The anaerobic metabolism of phenol in the beta-proteobacterium Thauera aromatica proceeds via carboxylation to 4-hydroxybenzoate and is initiated by the ATP-dependent conversion of phenol to phenylphosphate. The subsequent para carboxylation of phenylphosphate to 4-hydroxybenzoate is catalyzed by phenylphosphate carboxylase, which was purified and studied. This enzyme consists of four proteins with molecular masses of 54, 53, 18, and 10 kDa, whose genes are located adjacent to each other in the phenol gene cluster which codes for phenol-induced proteins. Three of the subunits (54, 53, and 10 kDa) were sufficient to catalyze the exchange of 14CO2 and the carboxyl group of 4-hydroxybenzoate but not phenylphosphate carboxylation. Phenylphosphate carboxylation was restored when the 18-kDa subunit was added. The following reaction model is proposed. The 14CO2 exchange reaction catalyzed by the three subunits of the core enzyme requires the fully reversible release of CO2 from 4-hydroxybenzoate with formation of a tightly enzyme-bound phenolate intermediate. Carboxylation of phenylphosphate requires in addition the 18-kDa subunit, which is thought to form the same enzyme-bound energized phenolate intermediate from phenylphosphate with virtually irreversible release of phosphate. The 54- and 53-kDa subunits show similarity to UbiD of Escherichia coli, which catalyzes the decarboxylation of a 4-hydroxybenzoate derivative in ubiquinone (ubi) biosynthesis. They also show similarity to components of various decarboxylases acting on aromatic carboxylic acids, such as 4-hydroxybenzoate or vanillate, whereas the 10-kDa subunit is unique. The 18-kDa subunit belongs to a hydratase/phosphatase protein family. Phenylphosphate carboxylase is a member of a new family of carboxylases/decarboxylases that act on phenolic compounds, use CO2 as a substrate, do not contain biotin or thiamine diphosphate, require K+ and a divalent metal cation (Mg2+or Mn2+) for activity, and are strongly inhibited by oxygen.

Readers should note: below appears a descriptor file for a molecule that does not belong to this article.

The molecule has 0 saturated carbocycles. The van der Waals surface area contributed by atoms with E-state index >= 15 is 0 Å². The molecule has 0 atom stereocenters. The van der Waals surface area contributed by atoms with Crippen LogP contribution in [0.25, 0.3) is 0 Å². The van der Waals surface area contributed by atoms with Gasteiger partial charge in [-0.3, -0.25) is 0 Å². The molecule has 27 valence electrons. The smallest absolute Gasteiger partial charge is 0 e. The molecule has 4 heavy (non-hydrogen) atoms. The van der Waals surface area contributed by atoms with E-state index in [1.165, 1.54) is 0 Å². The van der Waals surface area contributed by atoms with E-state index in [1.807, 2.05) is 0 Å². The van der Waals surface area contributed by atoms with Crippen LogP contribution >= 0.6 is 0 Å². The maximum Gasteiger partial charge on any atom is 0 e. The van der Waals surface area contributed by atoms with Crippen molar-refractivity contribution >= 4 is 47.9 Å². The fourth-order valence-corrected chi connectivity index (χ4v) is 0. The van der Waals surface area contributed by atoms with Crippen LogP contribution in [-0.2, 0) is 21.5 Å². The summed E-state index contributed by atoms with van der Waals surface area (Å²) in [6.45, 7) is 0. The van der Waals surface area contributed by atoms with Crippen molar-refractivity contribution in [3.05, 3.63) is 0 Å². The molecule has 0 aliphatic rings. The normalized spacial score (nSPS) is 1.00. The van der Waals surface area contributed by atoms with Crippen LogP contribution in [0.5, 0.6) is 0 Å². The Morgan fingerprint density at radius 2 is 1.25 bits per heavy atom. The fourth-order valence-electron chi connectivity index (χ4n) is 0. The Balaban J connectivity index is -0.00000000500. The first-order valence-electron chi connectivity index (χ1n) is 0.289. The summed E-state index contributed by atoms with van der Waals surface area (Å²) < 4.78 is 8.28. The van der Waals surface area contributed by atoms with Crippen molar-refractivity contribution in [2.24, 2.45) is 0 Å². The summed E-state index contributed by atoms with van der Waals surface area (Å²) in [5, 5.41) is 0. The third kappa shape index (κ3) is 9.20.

Copyright 2004 American Society for Microbiology